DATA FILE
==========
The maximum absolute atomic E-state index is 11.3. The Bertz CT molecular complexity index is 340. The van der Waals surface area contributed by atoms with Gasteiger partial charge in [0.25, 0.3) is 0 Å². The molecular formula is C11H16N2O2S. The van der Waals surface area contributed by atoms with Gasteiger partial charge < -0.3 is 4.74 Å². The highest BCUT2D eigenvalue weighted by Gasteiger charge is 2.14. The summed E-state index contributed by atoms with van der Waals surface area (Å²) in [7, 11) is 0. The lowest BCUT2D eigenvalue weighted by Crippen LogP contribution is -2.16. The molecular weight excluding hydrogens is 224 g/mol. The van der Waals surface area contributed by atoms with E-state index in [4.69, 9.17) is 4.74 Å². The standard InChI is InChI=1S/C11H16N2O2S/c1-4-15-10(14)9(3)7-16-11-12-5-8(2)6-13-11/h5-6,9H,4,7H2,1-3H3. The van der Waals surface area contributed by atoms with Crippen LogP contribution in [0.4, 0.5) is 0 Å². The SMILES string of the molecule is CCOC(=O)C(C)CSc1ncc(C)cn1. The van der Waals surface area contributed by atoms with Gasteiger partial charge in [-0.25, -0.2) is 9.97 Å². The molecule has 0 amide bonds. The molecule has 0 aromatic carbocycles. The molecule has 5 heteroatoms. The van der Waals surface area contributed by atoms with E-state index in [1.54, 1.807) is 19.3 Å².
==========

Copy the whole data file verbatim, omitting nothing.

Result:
The maximum absolute atomic E-state index is 11.3. The Bertz CT molecular complexity index is 340. The van der Waals surface area contributed by atoms with Gasteiger partial charge in [0.25, 0.3) is 0 Å². The molecular formula is C11H16N2O2S. The van der Waals surface area contributed by atoms with Gasteiger partial charge < -0.3 is 4.74 Å². The highest BCUT2D eigenvalue weighted by Gasteiger charge is 2.14. The summed E-state index contributed by atoms with van der Waals surface area (Å²) in [7, 11) is 0. The lowest BCUT2D eigenvalue weighted by Crippen LogP contribution is -2.16. The molecular weight excluding hydrogens is 224 g/mol. The van der Waals surface area contributed by atoms with E-state index in [4.69, 9.17) is 4.74 Å². The standard InChI is InChI=1S/C11H16N2O2S/c1-4-15-10(14)9(3)7-16-11-12-5-8(2)6-13-11/h5-6,9H,4,7H2,1-3H3. The van der Waals surface area contributed by atoms with Crippen LogP contribution in [0.4, 0.5) is 0 Å². The SMILES string of the molecule is CCOC(=O)C(C)CSc1ncc(C)cn1. The van der Waals surface area contributed by atoms with Gasteiger partial charge in [-0.25, -0.2) is 9.97 Å². The molecule has 0 amide bonds. The molecule has 0 aromatic carbocycles. The molecule has 5 heteroatoms. The van der Waals surface area contributed by atoms with E-state index in [1.54, 1.807) is 19.3 Å².